Similar in look to the Brown Clubbed Spider-orchid, the Small Spider-orchid flowers earlier, and as its name suggests, is smaller in size.

A group of visiting Field Naturalists discovered this Small Spider-orchid growing right next to some Sundew plants I had marked to show them.  It was a bit embarrassing to have walked past it multiple times without even noticing it was there.  Luckily I didn’t stand on it before the visitors arrived.

In appearance, the Small Spider-Orchid is similar to the Brown-Clubbed Spider-orchid.  I’ve had to do some rapid reading to work out what the differences are.  Mostly, this boils down to size (this one is approximately 15cm in height while the Brown Clubbed Spider-orchid grows to 25 cm in height) and the flowering period (this one flowers in September and the Brown-Clubbed Spider-orchid flowers in October).  Funnily enough, both plants have clubs on the same sepals.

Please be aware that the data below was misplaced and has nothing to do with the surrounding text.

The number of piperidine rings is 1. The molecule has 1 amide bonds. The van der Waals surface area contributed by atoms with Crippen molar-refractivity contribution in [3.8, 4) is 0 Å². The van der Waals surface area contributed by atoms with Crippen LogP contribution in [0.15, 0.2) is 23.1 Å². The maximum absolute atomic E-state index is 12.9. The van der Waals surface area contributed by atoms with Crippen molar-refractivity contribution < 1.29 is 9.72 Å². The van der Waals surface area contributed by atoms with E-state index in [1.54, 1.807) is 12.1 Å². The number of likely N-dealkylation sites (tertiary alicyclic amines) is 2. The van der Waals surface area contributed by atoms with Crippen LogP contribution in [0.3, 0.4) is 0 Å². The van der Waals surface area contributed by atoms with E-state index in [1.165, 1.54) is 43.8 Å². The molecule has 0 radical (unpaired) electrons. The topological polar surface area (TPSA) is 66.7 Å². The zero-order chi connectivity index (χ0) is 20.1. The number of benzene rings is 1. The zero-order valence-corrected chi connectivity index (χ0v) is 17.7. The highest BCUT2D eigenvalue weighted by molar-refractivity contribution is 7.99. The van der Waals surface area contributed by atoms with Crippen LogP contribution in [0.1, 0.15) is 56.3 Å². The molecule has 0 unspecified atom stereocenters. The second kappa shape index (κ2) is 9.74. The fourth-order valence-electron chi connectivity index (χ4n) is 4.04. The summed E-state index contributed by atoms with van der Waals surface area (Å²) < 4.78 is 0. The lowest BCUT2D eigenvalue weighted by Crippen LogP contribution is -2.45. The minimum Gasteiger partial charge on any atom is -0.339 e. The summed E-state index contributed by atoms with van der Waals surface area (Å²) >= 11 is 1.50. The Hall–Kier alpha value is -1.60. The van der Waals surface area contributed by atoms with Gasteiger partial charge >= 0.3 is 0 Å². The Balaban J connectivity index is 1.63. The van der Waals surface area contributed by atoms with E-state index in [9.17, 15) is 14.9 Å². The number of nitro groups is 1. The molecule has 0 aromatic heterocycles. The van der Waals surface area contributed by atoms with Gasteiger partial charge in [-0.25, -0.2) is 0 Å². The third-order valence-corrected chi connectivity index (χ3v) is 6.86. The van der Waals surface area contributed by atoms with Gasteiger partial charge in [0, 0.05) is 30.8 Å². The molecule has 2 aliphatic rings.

What is a club?  The brown ends of the lateral sepals and the dorsal sepal are called clubs because they contain scent glands to attract pollinating insects.  Some species of Spider-orchid have clubs on the two petals as well, while others have none.

Spider-orchid plants are pollinated by male wasps, tricked into thinking the flower is a female wasp.

The photographs below show the Small Spider-orchid in more detail.

This macro photograph allows you to see a clear view of the rows of red coloured Cali on the Labellum. 


This Small Spider-orchid plant boasted two flowers on the stem.